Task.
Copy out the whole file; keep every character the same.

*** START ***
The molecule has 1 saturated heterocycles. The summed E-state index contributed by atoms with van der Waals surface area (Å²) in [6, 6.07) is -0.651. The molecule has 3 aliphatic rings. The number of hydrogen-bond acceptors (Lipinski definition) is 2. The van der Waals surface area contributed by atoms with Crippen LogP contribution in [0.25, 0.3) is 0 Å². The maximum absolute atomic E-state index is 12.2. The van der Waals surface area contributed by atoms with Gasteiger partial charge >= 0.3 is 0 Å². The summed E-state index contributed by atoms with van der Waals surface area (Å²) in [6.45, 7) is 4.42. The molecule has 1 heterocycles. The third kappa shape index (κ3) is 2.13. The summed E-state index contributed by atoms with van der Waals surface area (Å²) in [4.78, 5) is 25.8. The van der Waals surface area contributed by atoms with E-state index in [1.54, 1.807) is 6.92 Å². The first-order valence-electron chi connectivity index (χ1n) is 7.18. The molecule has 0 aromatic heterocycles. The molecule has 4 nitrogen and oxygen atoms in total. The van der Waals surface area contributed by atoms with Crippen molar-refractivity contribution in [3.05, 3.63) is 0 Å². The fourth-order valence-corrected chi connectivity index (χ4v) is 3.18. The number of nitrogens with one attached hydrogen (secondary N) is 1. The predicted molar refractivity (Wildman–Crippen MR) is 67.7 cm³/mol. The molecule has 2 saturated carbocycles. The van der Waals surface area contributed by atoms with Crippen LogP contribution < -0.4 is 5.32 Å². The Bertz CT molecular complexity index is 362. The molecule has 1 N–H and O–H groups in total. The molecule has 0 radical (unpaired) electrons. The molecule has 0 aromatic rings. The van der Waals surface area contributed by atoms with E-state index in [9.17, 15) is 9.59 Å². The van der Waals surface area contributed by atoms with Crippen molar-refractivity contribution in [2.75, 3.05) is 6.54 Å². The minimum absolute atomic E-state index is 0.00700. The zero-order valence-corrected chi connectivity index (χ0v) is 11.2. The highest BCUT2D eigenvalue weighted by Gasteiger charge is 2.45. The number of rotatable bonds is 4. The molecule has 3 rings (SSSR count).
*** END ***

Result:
The molecule has 1 saturated heterocycles. The summed E-state index contributed by atoms with van der Waals surface area (Å²) in [6, 6.07) is -0.651. The molecule has 3 aliphatic rings. The number of hydrogen-bond acceptors (Lipinski definition) is 2. The van der Waals surface area contributed by atoms with Crippen LogP contribution in [0.25, 0.3) is 0 Å². The maximum absolute atomic E-state index is 12.2. The van der Waals surface area contributed by atoms with Gasteiger partial charge >= 0.3 is 0 Å². The summed E-state index contributed by atoms with van der Waals surface area (Å²) in [6.45, 7) is 4.42. The molecule has 1 heterocycles. The third kappa shape index (κ3) is 2.13. The summed E-state index contributed by atoms with van der Waals surface area (Å²) in [4.78, 5) is 25.8. The van der Waals surface area contributed by atoms with E-state index in [1.54, 1.807) is 6.92 Å². The first-order valence-electron chi connectivity index (χ1n) is 7.18. The molecule has 0 aromatic heterocycles. The molecule has 4 nitrogen and oxygen atoms in total. The van der Waals surface area contributed by atoms with Crippen molar-refractivity contribution in [3.05, 3.63) is 0 Å². The fourth-order valence-corrected chi connectivity index (χ4v) is 3.18. The number of nitrogens with one attached hydrogen (secondary N) is 1. The predicted molar refractivity (Wildman–Crippen MR) is 67.7 cm³/mol. The molecule has 2 saturated carbocycles. The van der Waals surface area contributed by atoms with Crippen LogP contribution < -0.4 is 5.32 Å². The Bertz CT molecular complexity index is 362. The molecule has 1 N–H and O–H groups in total. The molecule has 0 radical (unpaired) electrons. The molecule has 0 aromatic rings. The van der Waals surface area contributed by atoms with E-state index in [9.17, 15) is 9.59 Å². The van der Waals surface area contributed by atoms with Crippen molar-refractivity contribution in [2.75, 3.05) is 6.54 Å². The minimum absolute atomic E-state index is 0.00700. The zero-order valence-corrected chi connectivity index (χ0v) is 11.2. The highest BCUT2D eigenvalue weighted by Gasteiger charge is 2.45. The number of rotatable bonds is 4. The molecule has 3 rings (SSSR count).